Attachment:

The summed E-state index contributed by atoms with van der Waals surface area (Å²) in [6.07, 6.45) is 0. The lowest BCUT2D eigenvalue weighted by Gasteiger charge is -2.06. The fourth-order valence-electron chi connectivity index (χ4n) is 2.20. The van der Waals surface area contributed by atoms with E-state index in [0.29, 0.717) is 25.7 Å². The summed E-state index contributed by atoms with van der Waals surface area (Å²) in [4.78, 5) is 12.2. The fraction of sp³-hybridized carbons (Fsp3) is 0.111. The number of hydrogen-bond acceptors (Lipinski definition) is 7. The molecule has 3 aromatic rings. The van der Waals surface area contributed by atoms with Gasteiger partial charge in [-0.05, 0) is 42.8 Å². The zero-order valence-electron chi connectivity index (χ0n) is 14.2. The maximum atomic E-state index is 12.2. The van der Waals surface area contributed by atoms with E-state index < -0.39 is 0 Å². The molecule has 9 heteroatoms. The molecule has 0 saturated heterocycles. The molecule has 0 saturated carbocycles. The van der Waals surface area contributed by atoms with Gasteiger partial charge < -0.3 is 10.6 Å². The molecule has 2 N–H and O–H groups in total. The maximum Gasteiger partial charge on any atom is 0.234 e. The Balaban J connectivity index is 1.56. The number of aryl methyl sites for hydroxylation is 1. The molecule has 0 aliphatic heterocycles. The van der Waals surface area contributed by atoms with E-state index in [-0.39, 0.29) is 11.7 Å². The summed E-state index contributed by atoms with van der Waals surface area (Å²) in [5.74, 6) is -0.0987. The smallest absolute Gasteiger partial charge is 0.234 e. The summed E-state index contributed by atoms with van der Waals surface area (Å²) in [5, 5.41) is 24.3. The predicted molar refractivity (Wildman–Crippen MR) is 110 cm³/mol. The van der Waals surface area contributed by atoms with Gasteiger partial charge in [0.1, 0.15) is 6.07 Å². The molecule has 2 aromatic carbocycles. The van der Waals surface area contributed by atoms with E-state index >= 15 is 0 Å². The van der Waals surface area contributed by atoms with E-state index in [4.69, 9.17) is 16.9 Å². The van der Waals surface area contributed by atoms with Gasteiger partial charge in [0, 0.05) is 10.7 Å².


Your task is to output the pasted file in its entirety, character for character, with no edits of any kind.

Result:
The summed E-state index contributed by atoms with van der Waals surface area (Å²) in [6.07, 6.45) is 0. The lowest BCUT2D eigenvalue weighted by Gasteiger charge is -2.06. The fourth-order valence-electron chi connectivity index (χ4n) is 2.20. The van der Waals surface area contributed by atoms with E-state index in [0.29, 0.717) is 25.7 Å². The summed E-state index contributed by atoms with van der Waals surface area (Å²) in [4.78, 5) is 12.2. The fraction of sp³-hybridized carbons (Fsp3) is 0.111. The number of hydrogen-bond acceptors (Lipinski definition) is 7. The molecule has 3 aromatic rings. The van der Waals surface area contributed by atoms with Gasteiger partial charge in [-0.05, 0) is 42.8 Å². The zero-order valence-electron chi connectivity index (χ0n) is 14.2. The maximum atomic E-state index is 12.2. The van der Waals surface area contributed by atoms with E-state index < -0.39 is 0 Å². The molecule has 9 heteroatoms. The molecule has 0 saturated heterocycles. The molecule has 0 saturated carbocycles. The van der Waals surface area contributed by atoms with Gasteiger partial charge < -0.3 is 10.6 Å². The molecule has 2 N–H and O–H groups in total. The maximum Gasteiger partial charge on any atom is 0.234 e. The Balaban J connectivity index is 1.56. The number of aryl methyl sites for hydroxylation is 1. The molecule has 0 aliphatic heterocycles. The van der Waals surface area contributed by atoms with E-state index in [-0.39, 0.29) is 11.7 Å². The summed E-state index contributed by atoms with van der Waals surface area (Å²) in [5.74, 6) is -0.0987. The smallest absolute Gasteiger partial charge is 0.234 e. The summed E-state index contributed by atoms with van der Waals surface area (Å²) in [5, 5.41) is 24.3. The predicted molar refractivity (Wildman–Crippen MR) is 110 cm³/mol. The van der Waals surface area contributed by atoms with Gasteiger partial charge in [0.1, 0.15) is 6.07 Å². The molecule has 2 aromatic carbocycles. The van der Waals surface area contributed by atoms with E-state index >= 15 is 0 Å². The van der Waals surface area contributed by atoms with E-state index in [4.69, 9.17) is 16.9 Å². The van der Waals surface area contributed by atoms with Gasteiger partial charge in [0, 0.05) is 10.7 Å².